As part of a mental health evaluation, Judge Pohl has agreed to let a military medical panel examine Nashiri's CIA file, including the time of torture.
However, if Nashiri hopes disclosure of torture by the CIA will assist his defence, he need only refer to a ruling by Judge Pohl in the 9/11 proceedings, that torture evidence must be kept secret on "national security" grounds - e.g. the fact it would make the CIA, Thailand, Poland, Lithuania and Romania look bad, or worse, subject them to some civil or criminal punishment.
In the end, Judge Pohl had no difficulty finding jurisdiction in Nashiri's case, by accepting there was a war in Yemen in 2000:
"The political branches have made a determination that hostilities existed between al Qaeda and the United States prior to September 11, 2001 and on the dates of the alleged offenses, evidenced by the passage of the 2009 MCA, the referral of charges in this case, and the litigation of this case since arraignment ... The political branches' collective determination is entitled to judicial deference by this commission."
In other words, if the MCA claims it applies to offences occurring before September 11, 2001, and the government prosecutes Nashiri for something that happened in 2000, the "political branches" - Congress and the president - have decided there was in fact a war in 2000, and that "decision" deserves deference.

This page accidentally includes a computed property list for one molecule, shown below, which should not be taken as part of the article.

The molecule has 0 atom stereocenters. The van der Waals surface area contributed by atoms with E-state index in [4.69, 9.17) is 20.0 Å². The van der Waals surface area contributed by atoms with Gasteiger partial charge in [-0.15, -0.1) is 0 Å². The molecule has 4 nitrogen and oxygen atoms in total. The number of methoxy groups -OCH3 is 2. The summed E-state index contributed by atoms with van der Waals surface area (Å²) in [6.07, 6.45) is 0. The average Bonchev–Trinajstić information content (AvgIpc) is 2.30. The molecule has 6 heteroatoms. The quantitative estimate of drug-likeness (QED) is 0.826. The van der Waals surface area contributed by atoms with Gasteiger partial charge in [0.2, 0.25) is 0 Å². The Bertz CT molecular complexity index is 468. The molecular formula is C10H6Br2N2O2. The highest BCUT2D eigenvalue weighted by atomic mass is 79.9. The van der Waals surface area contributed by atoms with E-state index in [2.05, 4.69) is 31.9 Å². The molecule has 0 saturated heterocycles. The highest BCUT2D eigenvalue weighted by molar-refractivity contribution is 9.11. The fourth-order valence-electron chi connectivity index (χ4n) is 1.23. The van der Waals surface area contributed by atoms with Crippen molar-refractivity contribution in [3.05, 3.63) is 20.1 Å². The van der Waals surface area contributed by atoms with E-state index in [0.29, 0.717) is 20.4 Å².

As Kevin Jon Heller observed, "Judge Pohl's decision is one of the worst ever issued by a military-commission judge. And that, my friends, is saying something".
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IF perfidy in peacetime seems a stretch, consider one of the other "war" charges against Mr Nashiri, that of planning a 2002 suicide bombing in the Gulf of Aden that killed a Bulgarian on a Luxembourg-flagged French tanker, the MV Limburg.
This is cutting-edge kangaroo: an act in international waters with no connection to the US or any war.
No problem. According to the Pentagon, the attack on the Limburg "could effect (sic) not only our own but potentially global economies. It was an oil tanker just outside the Straits of Hormuz".
Well, there you have it: it's clearly a war crime if oil is involved.
Still, why not use the 200-year old piracy laws just upheld by the Supreme Court?
A nearly identical case is being treated as piracy.
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THE decision by the European Court of Human Rights in El-Masri v Macedonia (see previous post) proves the danger of serving as proxy for the CIA, and must worry other European nations being sued in the ECHR.
The countries in strife are all former Communist regimes.
Two of them, Poland and Lithuania, started working with the CIA barely a decade after ridding themselves of the hated Russians and their KGB.
One of the more ironic moments of the post-Communist era must be Donald Rumsfeld's solemn 2005 pilgrimage to the former KGB headquarters in Vilnius, Lithuania (now a memorial to victims of Russian oppression) while the CIA ran a similar torture dungeon just outside the city.
Meanwhile, Polish newspapers are reporting the existence of a document signed by Poland's former prime minister concerning the secret CIA prison in that country and what to do "if a dead body of one of the persons held there should appear".